Time and time again I knew what I was doing and
Time and time again it just made things worse
It seems you see the most of what is really true when
You’re stepping into your hearse
Only time can write a song that’s really really real
The best a man can say is how its play on him does feel
And know he only knows as much as time to him reveals
—’Time’, Richard Hell (Destiny Street, 1982)
Time, it’s said of in the opening sequences of Alain Resnais’ 1968 sci-fi Je t’aime, je t’aime, is something that scientists can explore the past of but not the future of, and even then, only at intervals of a minute at a time. It seems a safe enough enterprise, a white lab mouse is shown to have safely made the excursion in one piece, but then, as the scientists readily point out, a mouse is unable to verbally recount the voyage, so a human is necessary to make the experimental trip. But, time is also a creator of feelings and memories, often darkly sad or painfully repressed, not merely a void with which to experiment and observe, so our hero’s journey might not be the seamless excursion we’re being sold.
If I had to state what the most prevalent theme of 2014 was in film, in the most base terms, I’d probably be urged to probe somewhere within the idea that a very tangible groundswell is building in response to ever growing pressures of control. This idea, both large and small, that there are powers that be—in whatever realm—that are finally existing in such a way that there is no longer a possible passivity in relation to our reactions to them has seeped into the consciousness of contemporary film (to a lesser extent, 2014 could also be the year of the glitzy blockbuster, but in the age of over done CGI and media conglomeration, that’s a charge that can be made for almost any year post-Burton’s original Batman). It’s become an over-arching theme across so many genres that it can be seen very explicitly (citizenfour, Snowpiercer, obviously Selma, the final season of the disappointing Newsroom, etc.) and in a more covert way (The Grand Budapest Hotel has fictitious Nazi’s and the growing threat of WWII, and several of our popcorn romps did it to; Dawn of the Planet of the Apes, and to a lesser extent Godzilla). In the wake of very recognizably visible movements like Arab Spring and the Occupy Movement, to the NSA leaks (which citizenfour is explicitly about) and countless wiki-leaks this could be the capturing of a very real building resistance. It’s an idea that has been prevalent in very specific films for some time, say the espionage spy-thriller, where paranoia goes as hand in hand as singing would in a musical. That it is in such a litany of different films suggest that all these movements and headlines are impacting people in a very real way, coupled with the fact that social media is taking away additional people’s privacy every second of every day (best picture contender Birdman has several instances where the seeping predatory nature of social media is very real, and its not just because our characters hold the additional cache of being celebrities).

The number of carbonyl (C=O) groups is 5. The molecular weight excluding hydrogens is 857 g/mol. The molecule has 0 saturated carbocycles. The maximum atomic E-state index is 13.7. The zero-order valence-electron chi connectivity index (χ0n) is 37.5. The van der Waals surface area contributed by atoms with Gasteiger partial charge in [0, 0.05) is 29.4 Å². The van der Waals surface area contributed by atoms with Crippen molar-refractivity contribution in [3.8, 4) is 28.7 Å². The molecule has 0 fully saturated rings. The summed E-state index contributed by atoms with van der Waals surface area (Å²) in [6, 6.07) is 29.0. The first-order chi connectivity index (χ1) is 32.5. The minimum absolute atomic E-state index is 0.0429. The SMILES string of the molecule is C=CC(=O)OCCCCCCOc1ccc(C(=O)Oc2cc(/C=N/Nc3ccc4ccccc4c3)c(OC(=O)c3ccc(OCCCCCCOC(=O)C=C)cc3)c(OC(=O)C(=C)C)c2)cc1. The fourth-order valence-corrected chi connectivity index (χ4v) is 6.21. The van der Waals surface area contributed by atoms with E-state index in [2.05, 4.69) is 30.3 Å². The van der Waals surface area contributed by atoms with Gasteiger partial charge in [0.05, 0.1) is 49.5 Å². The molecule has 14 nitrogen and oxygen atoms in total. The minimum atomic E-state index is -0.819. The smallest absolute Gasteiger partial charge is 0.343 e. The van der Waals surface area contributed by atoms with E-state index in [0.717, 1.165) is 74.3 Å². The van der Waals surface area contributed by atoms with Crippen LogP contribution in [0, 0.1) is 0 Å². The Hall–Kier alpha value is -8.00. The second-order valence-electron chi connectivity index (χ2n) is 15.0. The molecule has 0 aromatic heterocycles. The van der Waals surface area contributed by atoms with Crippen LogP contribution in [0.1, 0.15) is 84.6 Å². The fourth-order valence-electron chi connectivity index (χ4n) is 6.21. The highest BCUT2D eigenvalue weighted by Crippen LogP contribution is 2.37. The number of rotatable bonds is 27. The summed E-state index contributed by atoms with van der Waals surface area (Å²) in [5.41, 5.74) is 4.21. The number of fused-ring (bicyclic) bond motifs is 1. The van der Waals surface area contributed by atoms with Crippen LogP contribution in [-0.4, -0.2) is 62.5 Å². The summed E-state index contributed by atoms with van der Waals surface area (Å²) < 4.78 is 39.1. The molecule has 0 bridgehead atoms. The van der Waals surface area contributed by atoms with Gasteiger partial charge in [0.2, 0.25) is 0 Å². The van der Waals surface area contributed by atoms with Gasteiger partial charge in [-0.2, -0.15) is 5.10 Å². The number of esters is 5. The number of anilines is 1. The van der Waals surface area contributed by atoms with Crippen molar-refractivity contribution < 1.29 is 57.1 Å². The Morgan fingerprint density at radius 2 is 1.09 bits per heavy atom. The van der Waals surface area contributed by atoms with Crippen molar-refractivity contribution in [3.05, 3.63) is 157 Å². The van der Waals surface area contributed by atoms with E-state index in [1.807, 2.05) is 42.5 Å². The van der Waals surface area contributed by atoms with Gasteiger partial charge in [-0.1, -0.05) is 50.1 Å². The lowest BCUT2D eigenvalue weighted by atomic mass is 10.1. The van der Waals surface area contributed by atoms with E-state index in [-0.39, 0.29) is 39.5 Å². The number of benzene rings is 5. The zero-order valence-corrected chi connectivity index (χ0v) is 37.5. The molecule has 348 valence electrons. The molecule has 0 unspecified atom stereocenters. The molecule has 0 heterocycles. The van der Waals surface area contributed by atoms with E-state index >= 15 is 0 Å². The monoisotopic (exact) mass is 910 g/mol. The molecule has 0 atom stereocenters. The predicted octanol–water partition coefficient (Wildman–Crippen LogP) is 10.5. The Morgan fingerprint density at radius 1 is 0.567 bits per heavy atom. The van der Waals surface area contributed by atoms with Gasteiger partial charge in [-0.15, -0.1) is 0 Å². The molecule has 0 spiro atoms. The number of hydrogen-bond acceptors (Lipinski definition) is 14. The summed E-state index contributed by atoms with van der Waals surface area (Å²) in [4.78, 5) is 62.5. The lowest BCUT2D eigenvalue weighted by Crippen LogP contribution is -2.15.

Two additional 2014 films could very easily be compared by starting here, within an additional, even tighter parameter. Micheal Cuesta’s Kill the Messenger and Clint Eastwood’s American Sniper are both stories centered on real life protagonists, both now deceased, who saw pivotal political movements change them in distinct ways after thrusting them into urgent action. Kill the Messenger shows Jeremy Renner’s Gary Webb react in an altruistic way when he has the story of his journalistic life thrust onto him in a roundabout way, but when he perceives the kernel of Truth in it he seems to instinctively meander towards a just path no matter the cost to him or those in close proximity. Eastwood’s American Sniper, Chris Kyle perceives his threat in the rise of late 1990’s Islamic terrorism and he in turn, enlists in the military, eventually becoming a highly decorated sniper in Iraq. Considering that when Kill the Messenger‘s Webb starts uncovering the CIA link to Nicaraguan cocaine smuggling into the US by the Contras he immediately knows the score and takes a befuddled and quite scared lawyer into South Central LA to show the magnitude of the story. At that point he’s just at the beginning, but he knows that the harder he works the more he can positively alter and the scene plays like him recharging his batteries. It’s a move that shows Cuesta showing a very definite point-of-view, and he’s sure to portray the eventual fall out from the story as little more than inevitable, complete with several very clearly spoken forewarnings. Webb is a pawn in the ordered status-quo when the story quickly turns its focus based on the whims of those that generate content. Watching the film while thinking about citizenfour, we could start to see the films as grotesque, horrific films, each upping the ante of obfuscation and collective protection the majors are willing to afford their most powerful sources. Comparatively, Chris Kyle in American Sniper repeatedly seems befuddled or unsure of his actions and attempts to largely skirt responsibility to those above him, as he time and time again claims to just be “doing his job”. Those that have defined just what the job is are shown to have earned Kyle’s complete devotion and trust. Continue reading
d Marco Ferreri p Vincent Malle, Jean-Pierre Rassam w Marco Ferreri, Rafael Azcona s Marcello Mastroianni, Ugo Tognazzi, Michel Piccoli, Philippe Noiret, Andréa Ferréol m Philippe Sarde e Claudine Merlin, Gina Pignier c Mario Vulpiani
original release May 17, 1973 (at Cannes Film Festival). 130 minutes color, 1.66:1. Italy/France.
First, here’s an aperitif that’s to be chugged (against normal decorum for the procedure):